By fostering a culture of inclusivity and mutual respect, we can cultivate an environment where political differences are not obstacles but opportunities for constructive engagement. Investing in capacity-building initiatives, enhancing communication channels, and promoting transparency can further bolster the resilience of our intergovernmental relations system, ensuring its adaptability in the face of evolving political landscapes.

Now let us get into our engagement starting from the very basics. While we may assume a shared understanding of the electoral process, it is essential to ensure that we are all on the same page to avoid any confusion along the way. The last general elections took place on the 8th of May 2019, as dictated by Section 49 of the Constitution of the Republic of South Africa, 1996. This section stipulates that the term of the national assembly cannot exceed five years, with elections mandated to occur within 90 days following the end of this term.

Fast forward to the 20th of February 2024, when President Cyril Ramaphosa officially announced the date for South Africa’s seventh national elections: Wednesday, the 29th of May 2024. This decision aligns with the constitutional provision outlined in Section 49(2), in conjunction with Section 17 of the Electoral Act of 1998.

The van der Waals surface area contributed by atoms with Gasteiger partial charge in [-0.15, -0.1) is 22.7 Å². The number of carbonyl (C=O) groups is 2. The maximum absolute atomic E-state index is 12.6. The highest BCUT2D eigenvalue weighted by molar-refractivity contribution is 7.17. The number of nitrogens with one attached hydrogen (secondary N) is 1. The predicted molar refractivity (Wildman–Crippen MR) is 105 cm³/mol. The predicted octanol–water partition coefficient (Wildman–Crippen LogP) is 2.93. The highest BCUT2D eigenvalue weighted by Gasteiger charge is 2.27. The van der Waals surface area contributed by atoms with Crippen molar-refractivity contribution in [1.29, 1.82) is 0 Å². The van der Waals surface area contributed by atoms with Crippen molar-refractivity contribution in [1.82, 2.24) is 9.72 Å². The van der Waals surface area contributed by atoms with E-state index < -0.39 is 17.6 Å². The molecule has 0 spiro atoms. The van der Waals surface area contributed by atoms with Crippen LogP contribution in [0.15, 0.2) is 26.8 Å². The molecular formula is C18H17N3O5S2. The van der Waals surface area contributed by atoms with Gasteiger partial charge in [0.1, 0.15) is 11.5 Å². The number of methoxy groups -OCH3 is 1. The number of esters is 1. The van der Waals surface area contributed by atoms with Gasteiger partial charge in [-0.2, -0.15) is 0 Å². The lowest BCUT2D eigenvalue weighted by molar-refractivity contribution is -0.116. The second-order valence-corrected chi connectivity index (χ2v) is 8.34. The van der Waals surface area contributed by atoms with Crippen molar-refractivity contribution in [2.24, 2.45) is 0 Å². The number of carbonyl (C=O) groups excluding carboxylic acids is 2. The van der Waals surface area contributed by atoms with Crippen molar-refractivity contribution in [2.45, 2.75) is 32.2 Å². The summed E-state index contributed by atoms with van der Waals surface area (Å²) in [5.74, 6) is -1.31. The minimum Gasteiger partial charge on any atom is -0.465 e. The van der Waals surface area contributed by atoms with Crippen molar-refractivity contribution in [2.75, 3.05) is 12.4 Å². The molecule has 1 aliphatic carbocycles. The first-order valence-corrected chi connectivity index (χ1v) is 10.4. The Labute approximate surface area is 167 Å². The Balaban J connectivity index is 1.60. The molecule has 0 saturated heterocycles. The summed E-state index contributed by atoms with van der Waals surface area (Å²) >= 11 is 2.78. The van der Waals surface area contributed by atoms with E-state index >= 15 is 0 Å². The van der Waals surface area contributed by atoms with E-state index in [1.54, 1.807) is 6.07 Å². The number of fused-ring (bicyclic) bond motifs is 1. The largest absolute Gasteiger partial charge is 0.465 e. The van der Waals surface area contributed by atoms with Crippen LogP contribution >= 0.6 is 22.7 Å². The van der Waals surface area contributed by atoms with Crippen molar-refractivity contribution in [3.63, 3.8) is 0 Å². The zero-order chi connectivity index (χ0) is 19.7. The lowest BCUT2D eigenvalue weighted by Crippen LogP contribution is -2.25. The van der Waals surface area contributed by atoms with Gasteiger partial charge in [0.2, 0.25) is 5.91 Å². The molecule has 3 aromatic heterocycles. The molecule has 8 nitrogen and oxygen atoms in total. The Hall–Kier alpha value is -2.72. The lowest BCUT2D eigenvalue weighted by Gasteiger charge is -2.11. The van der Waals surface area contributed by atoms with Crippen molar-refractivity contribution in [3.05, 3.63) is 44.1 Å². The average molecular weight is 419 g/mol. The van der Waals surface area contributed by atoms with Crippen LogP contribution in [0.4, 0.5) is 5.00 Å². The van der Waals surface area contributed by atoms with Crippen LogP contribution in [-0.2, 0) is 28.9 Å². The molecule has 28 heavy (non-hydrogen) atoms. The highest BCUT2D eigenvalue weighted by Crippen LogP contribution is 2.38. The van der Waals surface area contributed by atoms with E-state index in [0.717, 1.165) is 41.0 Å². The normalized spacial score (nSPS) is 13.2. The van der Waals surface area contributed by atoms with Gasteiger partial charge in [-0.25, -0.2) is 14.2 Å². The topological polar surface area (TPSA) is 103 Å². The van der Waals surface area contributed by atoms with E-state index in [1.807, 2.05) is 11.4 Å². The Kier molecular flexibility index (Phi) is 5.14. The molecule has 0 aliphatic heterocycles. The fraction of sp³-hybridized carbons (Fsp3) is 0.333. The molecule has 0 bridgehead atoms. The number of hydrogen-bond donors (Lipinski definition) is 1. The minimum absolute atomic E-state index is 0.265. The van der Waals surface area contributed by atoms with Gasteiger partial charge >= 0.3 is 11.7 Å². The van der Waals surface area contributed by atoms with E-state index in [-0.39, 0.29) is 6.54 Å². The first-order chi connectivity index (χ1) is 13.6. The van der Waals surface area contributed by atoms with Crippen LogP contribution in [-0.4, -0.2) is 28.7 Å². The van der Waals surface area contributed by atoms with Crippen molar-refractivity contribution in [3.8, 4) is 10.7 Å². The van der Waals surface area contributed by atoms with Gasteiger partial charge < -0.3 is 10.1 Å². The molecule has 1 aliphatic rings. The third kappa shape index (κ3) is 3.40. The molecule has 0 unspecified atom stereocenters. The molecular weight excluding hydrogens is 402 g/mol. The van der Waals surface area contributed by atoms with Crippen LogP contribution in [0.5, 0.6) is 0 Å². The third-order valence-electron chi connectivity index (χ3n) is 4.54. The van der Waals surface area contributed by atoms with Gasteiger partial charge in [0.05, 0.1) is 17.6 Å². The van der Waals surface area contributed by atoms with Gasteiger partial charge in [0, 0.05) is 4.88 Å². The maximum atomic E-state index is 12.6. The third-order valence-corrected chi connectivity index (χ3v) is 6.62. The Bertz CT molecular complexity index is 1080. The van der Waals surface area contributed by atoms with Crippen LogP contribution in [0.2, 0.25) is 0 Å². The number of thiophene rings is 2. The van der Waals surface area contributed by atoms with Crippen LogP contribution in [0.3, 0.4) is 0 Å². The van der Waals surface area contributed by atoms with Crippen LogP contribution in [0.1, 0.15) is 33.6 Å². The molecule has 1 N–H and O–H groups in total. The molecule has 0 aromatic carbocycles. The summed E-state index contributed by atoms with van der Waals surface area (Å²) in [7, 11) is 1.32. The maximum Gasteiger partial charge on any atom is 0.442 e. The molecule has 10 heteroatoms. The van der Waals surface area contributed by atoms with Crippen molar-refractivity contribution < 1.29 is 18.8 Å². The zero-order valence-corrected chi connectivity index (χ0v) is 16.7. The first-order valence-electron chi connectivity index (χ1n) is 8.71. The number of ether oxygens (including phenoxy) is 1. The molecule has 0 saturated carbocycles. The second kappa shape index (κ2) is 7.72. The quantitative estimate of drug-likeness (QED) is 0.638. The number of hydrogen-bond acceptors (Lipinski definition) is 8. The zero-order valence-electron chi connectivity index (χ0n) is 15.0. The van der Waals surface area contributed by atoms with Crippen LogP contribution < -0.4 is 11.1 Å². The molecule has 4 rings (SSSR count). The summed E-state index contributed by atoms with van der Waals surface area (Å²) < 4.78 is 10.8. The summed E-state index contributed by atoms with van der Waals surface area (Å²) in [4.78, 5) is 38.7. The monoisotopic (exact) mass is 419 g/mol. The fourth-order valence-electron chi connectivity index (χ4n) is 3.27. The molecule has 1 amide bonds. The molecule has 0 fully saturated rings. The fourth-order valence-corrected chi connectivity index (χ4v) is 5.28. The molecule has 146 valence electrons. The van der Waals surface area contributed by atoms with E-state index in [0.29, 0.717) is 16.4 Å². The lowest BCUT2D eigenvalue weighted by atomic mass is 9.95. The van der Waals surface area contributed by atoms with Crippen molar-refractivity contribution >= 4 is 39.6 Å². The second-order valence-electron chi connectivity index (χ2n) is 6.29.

With this in mind, it is important to also grasp the essence of the electoral roll. The Independent Electoral Commission is tasked with compiling this roll, which essentially catalogs individuals eligible to cast their votes in specific elections within designated voting districts. Following the President’s declaration of the election, a crucial development unfolds: the closure of the voters’ roll. This signifies a halt to any further voter registrations, whether conducted at local offices or online. Currently, rigorous processes of voter verification and other validations are underway to ensure strict adherence to the legal provisions governing voter eligibility.

Having being part of the IMC on elections, I have the advantage of sharing with you the meticulous planning by the IEC, highlighted by the publication of the 2024 General Elections Timetable. Following consultations with the National Political Liaison Committee, the Commission unveiled a comprehensive roadmap on the 24th of February 2024.

This timetable serves as a guiding beacon, outlining critical milestones and deadlines essential for the seamless preparation of the elections.